Class action lawsuits – in which a large group of people sue a defendant claiming that each has been injured in some similar way – are often used a convenient way of settling many similar claims in one action, rather than clogging up the legal system with multiple, duplicative suits. However, one of the major hurdles to bringing a class action, as the plaintiffs in a suit against a Comcast corporation subsidiary recently learned, is getting the court to certify the plaintiffs as a class.
Thomson Reuters reports that two employees at Comcast Cable Communications Management in Washington, Karen Ginsburg and Jessica Walker filed a case on behalf of more than 2,000 customer account executives, claiming that the company violated the Washington Minimum Wage Act among other Washington wage-and-hour laws. The plaintiffs claimed that they and others, all hourly wage employees, were required to arrive at work early and perform unpaid tasks before their shifts began. However, Judge Richard Jones of the U.S. District Court for the Western District of Washington found that there was not enough in common among the varying claims to certify them as a class.
Class Action Certification Requirements
In general, to be certified as a class, plaintiffs must meet four tests: commonality, adequacy, numerosity, and typicality.
Thecommonality requirement means that the plaintiffs must have at least one legal or
factual claim ‘common’ to the entire class. In other words, the plaintiffs must have enough in common that it makes sense for them to sue together rather than separately. In some cases, plaintiffs have to show that the issues they have in common will ‘predominate’ over the individual issues each has against the defendant.
Adequacy means that the parties that represent the class as a whole – Ginsburg and Walker, in this case – must adequately protect the interests of the class. Since many, if not most, of the class members probably will not be actively participating in the litigation, courts want to ensure that the representative parties are working in line with what is best for the class as a whole.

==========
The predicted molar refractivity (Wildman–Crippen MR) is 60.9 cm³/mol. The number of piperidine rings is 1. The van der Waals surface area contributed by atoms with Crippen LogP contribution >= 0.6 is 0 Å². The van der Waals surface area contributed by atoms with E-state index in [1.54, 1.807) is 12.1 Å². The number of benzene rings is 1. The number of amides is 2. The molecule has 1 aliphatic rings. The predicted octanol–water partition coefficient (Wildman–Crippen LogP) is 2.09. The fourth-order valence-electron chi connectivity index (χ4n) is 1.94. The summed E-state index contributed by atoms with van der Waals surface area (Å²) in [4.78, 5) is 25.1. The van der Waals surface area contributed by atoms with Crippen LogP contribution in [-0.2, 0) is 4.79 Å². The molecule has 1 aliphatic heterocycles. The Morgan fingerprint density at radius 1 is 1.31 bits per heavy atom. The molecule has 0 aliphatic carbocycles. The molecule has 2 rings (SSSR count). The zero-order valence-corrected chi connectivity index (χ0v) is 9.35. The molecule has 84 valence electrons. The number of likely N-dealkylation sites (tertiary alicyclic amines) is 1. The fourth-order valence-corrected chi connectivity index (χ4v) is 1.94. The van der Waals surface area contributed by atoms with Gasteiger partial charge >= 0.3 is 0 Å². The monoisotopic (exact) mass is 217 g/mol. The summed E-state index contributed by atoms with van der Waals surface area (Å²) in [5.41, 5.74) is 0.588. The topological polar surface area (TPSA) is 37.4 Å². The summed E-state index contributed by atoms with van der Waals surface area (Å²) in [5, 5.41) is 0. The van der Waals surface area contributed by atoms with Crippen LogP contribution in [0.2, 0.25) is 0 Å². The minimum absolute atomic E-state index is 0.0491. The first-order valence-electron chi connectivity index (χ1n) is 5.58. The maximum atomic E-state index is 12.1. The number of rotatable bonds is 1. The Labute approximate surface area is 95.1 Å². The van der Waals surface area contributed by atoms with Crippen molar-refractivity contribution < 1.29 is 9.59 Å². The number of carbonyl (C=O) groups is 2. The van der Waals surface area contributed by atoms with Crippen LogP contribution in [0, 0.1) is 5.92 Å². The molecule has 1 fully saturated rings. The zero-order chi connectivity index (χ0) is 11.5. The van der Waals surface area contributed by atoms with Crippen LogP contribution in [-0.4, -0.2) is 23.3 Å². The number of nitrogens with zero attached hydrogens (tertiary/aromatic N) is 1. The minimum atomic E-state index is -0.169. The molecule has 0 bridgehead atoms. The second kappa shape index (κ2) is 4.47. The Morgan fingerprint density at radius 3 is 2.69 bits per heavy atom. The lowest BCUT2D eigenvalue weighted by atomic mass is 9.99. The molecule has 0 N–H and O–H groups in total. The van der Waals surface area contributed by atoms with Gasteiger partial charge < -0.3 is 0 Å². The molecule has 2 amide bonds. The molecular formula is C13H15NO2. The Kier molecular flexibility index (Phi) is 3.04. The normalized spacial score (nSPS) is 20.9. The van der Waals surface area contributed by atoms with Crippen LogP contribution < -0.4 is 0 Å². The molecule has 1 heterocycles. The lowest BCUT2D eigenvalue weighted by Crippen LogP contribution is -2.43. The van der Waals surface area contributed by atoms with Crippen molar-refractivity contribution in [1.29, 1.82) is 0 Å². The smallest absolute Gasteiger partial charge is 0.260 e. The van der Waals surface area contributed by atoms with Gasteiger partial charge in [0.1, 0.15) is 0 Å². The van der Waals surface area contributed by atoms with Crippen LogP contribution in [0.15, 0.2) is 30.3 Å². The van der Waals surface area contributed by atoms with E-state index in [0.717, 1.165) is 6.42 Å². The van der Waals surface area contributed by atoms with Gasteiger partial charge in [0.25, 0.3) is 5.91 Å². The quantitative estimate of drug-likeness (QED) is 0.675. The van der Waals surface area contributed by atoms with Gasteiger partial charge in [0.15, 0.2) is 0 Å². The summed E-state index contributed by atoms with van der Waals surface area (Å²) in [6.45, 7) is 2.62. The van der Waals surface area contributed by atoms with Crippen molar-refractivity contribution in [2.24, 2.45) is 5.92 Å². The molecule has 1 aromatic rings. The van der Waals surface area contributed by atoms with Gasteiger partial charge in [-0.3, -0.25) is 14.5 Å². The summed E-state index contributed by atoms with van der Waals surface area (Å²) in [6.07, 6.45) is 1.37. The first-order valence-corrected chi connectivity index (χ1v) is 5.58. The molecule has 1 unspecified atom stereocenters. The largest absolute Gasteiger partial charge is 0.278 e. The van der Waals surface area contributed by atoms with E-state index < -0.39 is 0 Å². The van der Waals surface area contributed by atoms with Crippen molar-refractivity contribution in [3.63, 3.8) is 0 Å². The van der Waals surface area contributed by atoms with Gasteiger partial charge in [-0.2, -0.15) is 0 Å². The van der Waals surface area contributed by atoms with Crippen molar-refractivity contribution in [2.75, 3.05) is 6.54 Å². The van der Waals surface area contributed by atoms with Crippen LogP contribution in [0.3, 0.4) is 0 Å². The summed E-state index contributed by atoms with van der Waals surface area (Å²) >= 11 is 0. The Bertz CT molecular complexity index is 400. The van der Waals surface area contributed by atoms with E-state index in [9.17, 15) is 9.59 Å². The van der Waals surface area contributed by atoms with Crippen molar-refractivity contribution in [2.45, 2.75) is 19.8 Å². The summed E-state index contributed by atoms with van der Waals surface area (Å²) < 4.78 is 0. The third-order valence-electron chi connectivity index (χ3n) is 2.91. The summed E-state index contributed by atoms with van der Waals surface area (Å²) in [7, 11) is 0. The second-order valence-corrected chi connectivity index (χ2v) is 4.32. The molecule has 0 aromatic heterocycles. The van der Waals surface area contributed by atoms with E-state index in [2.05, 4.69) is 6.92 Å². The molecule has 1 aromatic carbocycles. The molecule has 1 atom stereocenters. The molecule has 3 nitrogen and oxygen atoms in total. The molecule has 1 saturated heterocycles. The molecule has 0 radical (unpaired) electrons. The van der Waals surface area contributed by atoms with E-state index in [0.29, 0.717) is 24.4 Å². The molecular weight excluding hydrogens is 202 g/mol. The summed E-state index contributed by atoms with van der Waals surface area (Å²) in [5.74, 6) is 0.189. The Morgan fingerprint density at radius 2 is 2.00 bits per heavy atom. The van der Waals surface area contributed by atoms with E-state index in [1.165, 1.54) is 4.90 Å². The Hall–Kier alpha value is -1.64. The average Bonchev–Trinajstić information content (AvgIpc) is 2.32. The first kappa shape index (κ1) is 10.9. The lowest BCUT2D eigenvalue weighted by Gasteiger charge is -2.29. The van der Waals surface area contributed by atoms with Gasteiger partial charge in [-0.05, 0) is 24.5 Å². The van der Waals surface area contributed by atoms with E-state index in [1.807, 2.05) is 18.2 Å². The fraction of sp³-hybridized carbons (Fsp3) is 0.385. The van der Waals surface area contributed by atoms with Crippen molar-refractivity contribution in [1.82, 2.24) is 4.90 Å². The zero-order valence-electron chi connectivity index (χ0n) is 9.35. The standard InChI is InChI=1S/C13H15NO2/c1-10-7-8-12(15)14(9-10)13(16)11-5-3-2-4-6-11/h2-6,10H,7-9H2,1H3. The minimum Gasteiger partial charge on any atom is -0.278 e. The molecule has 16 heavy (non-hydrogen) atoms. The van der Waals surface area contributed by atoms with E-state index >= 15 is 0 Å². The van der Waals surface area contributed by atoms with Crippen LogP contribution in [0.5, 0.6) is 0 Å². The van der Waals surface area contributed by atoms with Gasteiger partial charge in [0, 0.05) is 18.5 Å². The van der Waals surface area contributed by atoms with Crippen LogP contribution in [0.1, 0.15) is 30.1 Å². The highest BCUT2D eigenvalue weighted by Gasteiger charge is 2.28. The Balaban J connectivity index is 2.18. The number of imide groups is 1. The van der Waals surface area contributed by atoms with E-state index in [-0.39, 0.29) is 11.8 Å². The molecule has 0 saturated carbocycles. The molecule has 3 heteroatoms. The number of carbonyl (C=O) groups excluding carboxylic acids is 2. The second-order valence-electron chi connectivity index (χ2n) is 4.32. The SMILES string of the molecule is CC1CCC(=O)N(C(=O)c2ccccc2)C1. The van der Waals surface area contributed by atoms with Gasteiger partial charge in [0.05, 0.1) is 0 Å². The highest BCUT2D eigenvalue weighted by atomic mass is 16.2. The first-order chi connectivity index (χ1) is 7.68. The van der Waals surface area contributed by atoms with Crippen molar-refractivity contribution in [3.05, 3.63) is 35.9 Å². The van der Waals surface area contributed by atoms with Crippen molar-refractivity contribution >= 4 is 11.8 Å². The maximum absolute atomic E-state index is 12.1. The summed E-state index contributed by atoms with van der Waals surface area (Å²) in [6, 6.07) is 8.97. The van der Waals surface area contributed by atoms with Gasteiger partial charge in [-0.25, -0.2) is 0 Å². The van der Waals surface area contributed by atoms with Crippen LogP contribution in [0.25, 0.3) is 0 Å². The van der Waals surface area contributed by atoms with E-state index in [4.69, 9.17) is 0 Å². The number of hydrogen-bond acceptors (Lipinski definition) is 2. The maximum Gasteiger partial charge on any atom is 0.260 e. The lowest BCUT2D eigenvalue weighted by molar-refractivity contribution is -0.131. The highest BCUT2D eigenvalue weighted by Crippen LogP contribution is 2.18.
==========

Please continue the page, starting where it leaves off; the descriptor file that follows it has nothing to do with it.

The numerosity test essentially says that the class should be large enough that individual lawsuits by individual plaintiffs is impractical. Courts want to balance efficiency with allowing individuals to prosecute their own claims, so class actions are meant for situations in which consolidating many individual claims is a better resolution more than pursuing individual suits.
Finally, typicality is meant to ensure that the claims made by the plaintiff have some relationship with (are typical of) the claims made on behalf of the class at large. It is also used as a general guiding line such that it limits the class to people who are generally encompassed by the named, or representative, plaintiff’s claims.
Commonality Was Lacking in the Comcast Case
In the Comcast case, the District Court took issue with the plaintiffs’ assertions regarding the commonality requirement. Judge Jones found that, while the various customer account executives faced pressure to spend more time talking to clients, the form those pressures took were so different – and there were enough employees who claimed that they were specifically told not to work overtime at all – that “individualized questions abound[ed]” and class certification should be denied.
As the Comcast employees recently learned, overcoming the first hurdle in a class action, class certification, can be a tricky and technical business. If you feel that you and your fellow employees comprise a class in a suit against your employer, contact our attorneys to help you evaluate your class claims.